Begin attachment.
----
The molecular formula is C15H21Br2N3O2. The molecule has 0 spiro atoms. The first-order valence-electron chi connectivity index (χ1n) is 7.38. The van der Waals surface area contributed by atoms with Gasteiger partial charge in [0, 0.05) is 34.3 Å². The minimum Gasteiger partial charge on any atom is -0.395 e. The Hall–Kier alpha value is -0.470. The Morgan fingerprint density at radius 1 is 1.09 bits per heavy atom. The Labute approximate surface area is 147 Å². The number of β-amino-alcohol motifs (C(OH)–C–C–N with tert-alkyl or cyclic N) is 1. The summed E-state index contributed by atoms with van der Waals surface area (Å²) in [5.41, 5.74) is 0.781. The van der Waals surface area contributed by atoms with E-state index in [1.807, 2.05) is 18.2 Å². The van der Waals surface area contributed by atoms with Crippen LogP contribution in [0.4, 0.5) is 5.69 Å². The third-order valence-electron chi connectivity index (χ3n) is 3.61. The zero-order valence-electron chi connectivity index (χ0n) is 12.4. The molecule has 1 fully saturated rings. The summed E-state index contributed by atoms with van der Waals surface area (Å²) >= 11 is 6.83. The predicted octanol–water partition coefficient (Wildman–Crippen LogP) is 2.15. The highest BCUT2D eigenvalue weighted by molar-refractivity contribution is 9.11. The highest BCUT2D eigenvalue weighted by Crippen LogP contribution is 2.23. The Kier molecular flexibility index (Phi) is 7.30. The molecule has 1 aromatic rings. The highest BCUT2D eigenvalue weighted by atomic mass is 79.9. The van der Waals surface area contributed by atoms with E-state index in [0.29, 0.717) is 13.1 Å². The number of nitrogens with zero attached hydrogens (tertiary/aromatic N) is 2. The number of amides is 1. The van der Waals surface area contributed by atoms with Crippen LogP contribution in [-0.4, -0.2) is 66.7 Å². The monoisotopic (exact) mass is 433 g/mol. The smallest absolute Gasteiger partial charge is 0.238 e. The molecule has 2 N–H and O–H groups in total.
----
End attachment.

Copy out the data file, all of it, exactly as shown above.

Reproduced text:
The molecular formula is C15H21Br2N3O2. The molecule has 0 spiro atoms. The first-order valence-electron chi connectivity index (χ1n) is 7.38. The van der Waals surface area contributed by atoms with Gasteiger partial charge in [0, 0.05) is 34.3 Å². The minimum Gasteiger partial charge on any atom is -0.395 e. The Hall–Kier alpha value is -0.470. The Morgan fingerprint density at radius 1 is 1.09 bits per heavy atom. The Labute approximate surface area is 147 Å². The number of β-amino-alcohol motifs (C(OH)–C–C–N with tert-alkyl or cyclic N) is 1. The summed E-state index contributed by atoms with van der Waals surface area (Å²) in [5.41, 5.74) is 0.781. The van der Waals surface area contributed by atoms with E-state index in [1.807, 2.05) is 18.2 Å². The van der Waals surface area contributed by atoms with Crippen LogP contribution in [0.4, 0.5) is 5.69 Å². The third-order valence-electron chi connectivity index (χ3n) is 3.61. The zero-order valence-electron chi connectivity index (χ0n) is 12.4. The molecule has 1 fully saturated rings. The summed E-state index contributed by atoms with van der Waals surface area (Å²) >= 11 is 6.83. The predicted octanol–water partition coefficient (Wildman–Crippen LogP) is 2.15. The highest BCUT2D eigenvalue weighted by molar-refractivity contribution is 9.11. The highest BCUT2D eigenvalue weighted by Crippen LogP contribution is 2.23. The Kier molecular flexibility index (Phi) is 7.30. The molecule has 1 aromatic rings. The highest BCUT2D eigenvalue weighted by atomic mass is 79.9. The van der Waals surface area contributed by atoms with E-state index in [0.29, 0.717) is 13.1 Å². The number of nitrogens with zero attached hydrogens (tertiary/aromatic N) is 2. The number of amides is 1. The van der Waals surface area contributed by atoms with Crippen LogP contribution in [-0.4, -0.2) is 66.7 Å². The monoisotopic (exact) mass is 433 g/mol. The smallest absolute Gasteiger partial charge is 0.238 e. The molecule has 2 N–H and O–H groups in total.